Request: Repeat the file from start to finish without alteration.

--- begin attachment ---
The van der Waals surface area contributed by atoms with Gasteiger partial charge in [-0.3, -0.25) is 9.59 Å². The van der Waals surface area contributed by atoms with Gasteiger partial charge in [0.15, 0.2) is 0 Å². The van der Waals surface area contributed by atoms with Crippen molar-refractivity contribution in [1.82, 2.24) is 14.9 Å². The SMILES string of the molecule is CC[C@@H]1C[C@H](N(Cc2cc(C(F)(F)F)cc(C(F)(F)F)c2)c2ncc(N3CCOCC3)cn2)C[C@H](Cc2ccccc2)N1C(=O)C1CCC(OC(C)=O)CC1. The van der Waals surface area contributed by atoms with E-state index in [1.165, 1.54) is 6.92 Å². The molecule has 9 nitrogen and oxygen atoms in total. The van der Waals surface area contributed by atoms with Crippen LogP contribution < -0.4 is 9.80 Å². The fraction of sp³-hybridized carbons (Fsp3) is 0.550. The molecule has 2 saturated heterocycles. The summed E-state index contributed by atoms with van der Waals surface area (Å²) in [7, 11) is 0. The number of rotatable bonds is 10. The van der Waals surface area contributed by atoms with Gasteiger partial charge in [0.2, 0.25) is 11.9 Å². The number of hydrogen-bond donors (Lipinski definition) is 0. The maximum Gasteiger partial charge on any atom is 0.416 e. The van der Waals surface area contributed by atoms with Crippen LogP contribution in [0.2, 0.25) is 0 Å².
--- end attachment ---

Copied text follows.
The van der Waals surface area contributed by atoms with Gasteiger partial charge in [-0.3, -0.25) is 9.59 Å². The van der Waals surface area contributed by atoms with Gasteiger partial charge in [0.15, 0.2) is 0 Å². The van der Waals surface area contributed by atoms with Crippen molar-refractivity contribution in [1.82, 2.24) is 14.9 Å². The SMILES string of the molecule is CC[C@@H]1C[C@H](N(Cc2cc(C(F)(F)F)cc(C(F)(F)F)c2)c2ncc(N3CCOCC3)cn2)C[C@H](Cc2ccccc2)N1C(=O)C1CCC(OC(C)=O)CC1. The van der Waals surface area contributed by atoms with E-state index in [1.165, 1.54) is 6.92 Å². The molecule has 9 nitrogen and oxygen atoms in total. The van der Waals surface area contributed by atoms with Crippen LogP contribution < -0.4 is 9.80 Å². The fraction of sp³-hybridized carbons (Fsp3) is 0.550. The molecule has 2 saturated heterocycles. The summed E-state index contributed by atoms with van der Waals surface area (Å²) in [7, 11) is 0. The number of rotatable bonds is 10. The van der Waals surface area contributed by atoms with Gasteiger partial charge in [0.2, 0.25) is 11.9 Å². The number of hydrogen-bond donors (Lipinski definition) is 0. The maximum Gasteiger partial charge on any atom is 0.416 e. The van der Waals surface area contributed by atoms with Crippen LogP contribution in [0.2, 0.25) is 0 Å².